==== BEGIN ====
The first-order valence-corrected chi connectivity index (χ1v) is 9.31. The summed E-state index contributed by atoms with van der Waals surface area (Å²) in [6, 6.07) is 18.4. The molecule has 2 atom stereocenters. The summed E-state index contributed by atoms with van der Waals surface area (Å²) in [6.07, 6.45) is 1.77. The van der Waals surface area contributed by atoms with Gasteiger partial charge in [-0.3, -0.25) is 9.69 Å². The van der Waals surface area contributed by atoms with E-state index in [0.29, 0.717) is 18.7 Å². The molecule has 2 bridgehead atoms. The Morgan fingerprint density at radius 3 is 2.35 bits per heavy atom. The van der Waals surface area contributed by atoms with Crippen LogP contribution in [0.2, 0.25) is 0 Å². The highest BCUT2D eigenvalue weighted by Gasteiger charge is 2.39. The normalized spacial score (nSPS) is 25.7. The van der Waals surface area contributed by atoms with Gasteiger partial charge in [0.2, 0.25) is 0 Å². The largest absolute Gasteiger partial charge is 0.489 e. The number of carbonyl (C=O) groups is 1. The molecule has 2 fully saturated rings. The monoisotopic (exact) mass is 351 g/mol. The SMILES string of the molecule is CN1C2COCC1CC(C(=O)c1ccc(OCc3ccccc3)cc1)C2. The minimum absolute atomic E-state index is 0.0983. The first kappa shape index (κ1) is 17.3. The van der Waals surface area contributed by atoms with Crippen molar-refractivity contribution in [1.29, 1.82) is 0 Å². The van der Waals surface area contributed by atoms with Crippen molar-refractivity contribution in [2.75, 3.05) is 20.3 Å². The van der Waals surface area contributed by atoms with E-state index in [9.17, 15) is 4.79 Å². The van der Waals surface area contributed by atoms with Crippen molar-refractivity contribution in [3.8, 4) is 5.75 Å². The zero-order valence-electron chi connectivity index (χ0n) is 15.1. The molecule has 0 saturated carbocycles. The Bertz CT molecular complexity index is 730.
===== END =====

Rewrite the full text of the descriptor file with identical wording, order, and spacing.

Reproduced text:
The first-order valence-corrected chi connectivity index (χ1v) is 9.31. The summed E-state index contributed by atoms with van der Waals surface area (Å²) in [6, 6.07) is 18.4. The molecule has 2 atom stereocenters. The summed E-state index contributed by atoms with van der Waals surface area (Å²) in [6.07, 6.45) is 1.77. The van der Waals surface area contributed by atoms with Gasteiger partial charge in [-0.3, -0.25) is 9.69 Å². The van der Waals surface area contributed by atoms with E-state index in [0.29, 0.717) is 18.7 Å². The molecule has 2 bridgehead atoms. The Morgan fingerprint density at radius 3 is 2.35 bits per heavy atom. The van der Waals surface area contributed by atoms with Crippen LogP contribution in [0.2, 0.25) is 0 Å². The highest BCUT2D eigenvalue weighted by Gasteiger charge is 2.39. The normalized spacial score (nSPS) is 25.7. The van der Waals surface area contributed by atoms with Gasteiger partial charge in [0.2, 0.25) is 0 Å². The largest absolute Gasteiger partial charge is 0.489 e. The number of carbonyl (C=O) groups is 1. The molecule has 2 fully saturated rings. The monoisotopic (exact) mass is 351 g/mol. The SMILES string of the molecule is CN1C2COCC1CC(C(=O)c1ccc(OCc3ccccc3)cc1)C2. The minimum absolute atomic E-state index is 0.0983. The first kappa shape index (κ1) is 17.3. The van der Waals surface area contributed by atoms with Crippen molar-refractivity contribution in [1.29, 1.82) is 0 Å². The van der Waals surface area contributed by atoms with Crippen molar-refractivity contribution in [2.75, 3.05) is 20.3 Å². The van der Waals surface area contributed by atoms with E-state index in [9.17, 15) is 4.79 Å². The van der Waals surface area contributed by atoms with Crippen molar-refractivity contribution in [3.8, 4) is 5.75 Å². The zero-order valence-electron chi connectivity index (χ0n) is 15.1. The molecule has 0 saturated carbocycles. The Bertz CT molecular complexity index is 730.